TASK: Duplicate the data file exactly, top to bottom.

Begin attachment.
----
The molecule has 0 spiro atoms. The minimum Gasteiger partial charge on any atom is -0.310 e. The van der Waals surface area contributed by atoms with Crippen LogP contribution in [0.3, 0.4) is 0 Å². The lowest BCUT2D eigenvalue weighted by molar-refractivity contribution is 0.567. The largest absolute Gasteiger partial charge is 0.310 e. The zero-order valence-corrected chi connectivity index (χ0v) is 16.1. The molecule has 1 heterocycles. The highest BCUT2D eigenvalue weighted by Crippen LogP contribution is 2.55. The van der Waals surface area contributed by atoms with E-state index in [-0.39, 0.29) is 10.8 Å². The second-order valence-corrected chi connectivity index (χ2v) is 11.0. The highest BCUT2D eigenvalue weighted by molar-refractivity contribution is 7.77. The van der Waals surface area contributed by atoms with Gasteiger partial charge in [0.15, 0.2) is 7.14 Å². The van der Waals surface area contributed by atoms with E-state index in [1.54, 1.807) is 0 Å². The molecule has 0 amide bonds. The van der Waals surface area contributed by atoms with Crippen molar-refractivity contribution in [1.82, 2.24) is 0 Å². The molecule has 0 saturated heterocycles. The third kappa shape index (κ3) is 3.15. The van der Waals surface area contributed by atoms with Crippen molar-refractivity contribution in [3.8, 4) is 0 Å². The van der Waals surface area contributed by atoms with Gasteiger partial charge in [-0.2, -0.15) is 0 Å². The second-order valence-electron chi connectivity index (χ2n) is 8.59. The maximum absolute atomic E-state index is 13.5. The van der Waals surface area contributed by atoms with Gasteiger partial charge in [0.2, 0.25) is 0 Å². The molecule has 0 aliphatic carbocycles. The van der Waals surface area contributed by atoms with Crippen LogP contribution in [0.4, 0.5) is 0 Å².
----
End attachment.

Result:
The molecule has 0 spiro atoms. The minimum Gasteiger partial charge on any atom is -0.310 e. The van der Waals surface area contributed by atoms with Crippen LogP contribution in [0.3, 0.4) is 0 Å². The lowest BCUT2D eigenvalue weighted by molar-refractivity contribution is 0.567. The largest absolute Gasteiger partial charge is 0.310 e. The zero-order valence-corrected chi connectivity index (χ0v) is 16.1. The molecule has 1 heterocycles. The highest BCUT2D eigenvalue weighted by Crippen LogP contribution is 2.55. The van der Waals surface area contributed by atoms with E-state index in [-0.39, 0.29) is 10.8 Å². The second-order valence-corrected chi connectivity index (χ2v) is 11.0. The highest BCUT2D eigenvalue weighted by molar-refractivity contribution is 7.77. The van der Waals surface area contributed by atoms with Gasteiger partial charge in [0.15, 0.2) is 7.14 Å². The van der Waals surface area contributed by atoms with E-state index in [1.54, 1.807) is 0 Å². The molecule has 0 amide bonds. The van der Waals surface area contributed by atoms with Crippen molar-refractivity contribution in [1.82, 2.24) is 0 Å². The molecule has 0 saturated heterocycles. The third kappa shape index (κ3) is 3.15. The van der Waals surface area contributed by atoms with Crippen molar-refractivity contribution in [3.8, 4) is 0 Å². The van der Waals surface area contributed by atoms with Gasteiger partial charge in [-0.2, -0.15) is 0 Å². The second-order valence-electron chi connectivity index (χ2n) is 8.59. The maximum absolute atomic E-state index is 13.5. The van der Waals surface area contributed by atoms with Gasteiger partial charge in [0.2, 0.25) is 0 Å². The molecule has 0 aliphatic carbocycles. The van der Waals surface area contributed by atoms with Crippen LogP contribution in [0.4, 0.5) is 0 Å².